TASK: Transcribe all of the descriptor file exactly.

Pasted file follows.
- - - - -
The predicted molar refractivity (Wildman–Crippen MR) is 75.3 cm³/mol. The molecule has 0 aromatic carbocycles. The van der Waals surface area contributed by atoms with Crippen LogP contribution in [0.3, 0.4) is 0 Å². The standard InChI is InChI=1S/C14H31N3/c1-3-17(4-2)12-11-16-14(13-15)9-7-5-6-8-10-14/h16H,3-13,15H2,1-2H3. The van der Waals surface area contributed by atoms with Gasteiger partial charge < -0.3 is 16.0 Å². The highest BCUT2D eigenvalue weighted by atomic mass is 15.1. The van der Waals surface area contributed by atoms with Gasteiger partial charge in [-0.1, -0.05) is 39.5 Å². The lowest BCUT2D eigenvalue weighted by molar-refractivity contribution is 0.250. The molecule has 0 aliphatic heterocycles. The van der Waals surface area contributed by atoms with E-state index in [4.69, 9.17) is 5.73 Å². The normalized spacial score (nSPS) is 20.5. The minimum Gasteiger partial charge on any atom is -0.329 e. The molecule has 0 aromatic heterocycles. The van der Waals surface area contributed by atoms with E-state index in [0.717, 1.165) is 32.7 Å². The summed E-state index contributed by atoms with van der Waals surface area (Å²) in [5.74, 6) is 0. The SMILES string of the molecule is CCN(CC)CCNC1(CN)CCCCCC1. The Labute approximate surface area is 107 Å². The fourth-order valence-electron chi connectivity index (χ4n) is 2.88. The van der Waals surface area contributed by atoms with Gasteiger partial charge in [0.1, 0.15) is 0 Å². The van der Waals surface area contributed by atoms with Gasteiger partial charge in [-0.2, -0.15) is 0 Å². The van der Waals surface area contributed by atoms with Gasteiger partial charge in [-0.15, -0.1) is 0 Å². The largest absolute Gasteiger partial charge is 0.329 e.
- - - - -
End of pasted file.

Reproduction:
The predicted molar refractivity (Wildman–Crippen MR) is 75.3 cm³/mol. The molecule has 0 aromatic carbocycles. The van der Waals surface area contributed by atoms with Crippen LogP contribution in [0.3, 0.4) is 0 Å². The standard InChI is InChI=1S/C14H31N3/c1-3-17(4-2)12-11-16-14(13-15)9-7-5-6-8-10-14/h16H,3-13,15H2,1-2H3. The van der Waals surface area contributed by atoms with Gasteiger partial charge < -0.3 is 16.0 Å². The highest BCUT2D eigenvalue weighted by atomic mass is 15.1. The van der Waals surface area contributed by atoms with Gasteiger partial charge in [-0.1, -0.05) is 39.5 Å². The lowest BCUT2D eigenvalue weighted by molar-refractivity contribution is 0.250. The molecule has 0 aliphatic heterocycles. The van der Waals surface area contributed by atoms with E-state index in [4.69, 9.17) is 5.73 Å². The normalized spacial score (nSPS) is 20.5. The minimum Gasteiger partial charge on any atom is -0.329 e. The molecule has 0 aromatic heterocycles. The van der Waals surface area contributed by atoms with E-state index in [0.717, 1.165) is 32.7 Å². The summed E-state index contributed by atoms with van der Waals surface area (Å²) in [5.74, 6) is 0. The SMILES string of the molecule is CCN(CC)CCNC1(CN)CCCCCC1. The Labute approximate surface area is 107 Å². The fourth-order valence-electron chi connectivity index (χ4n) is 2.88. The van der Waals surface area contributed by atoms with Gasteiger partial charge in [0.1, 0.15) is 0 Å². The van der Waals surface area contributed by atoms with Gasteiger partial charge in [-0.2, -0.15) is 0 Å². The van der Waals surface area contributed by atoms with Gasteiger partial charge in [-0.15, -0.1) is 0 Å². The largest absolute Gasteiger partial charge is 0.329 e.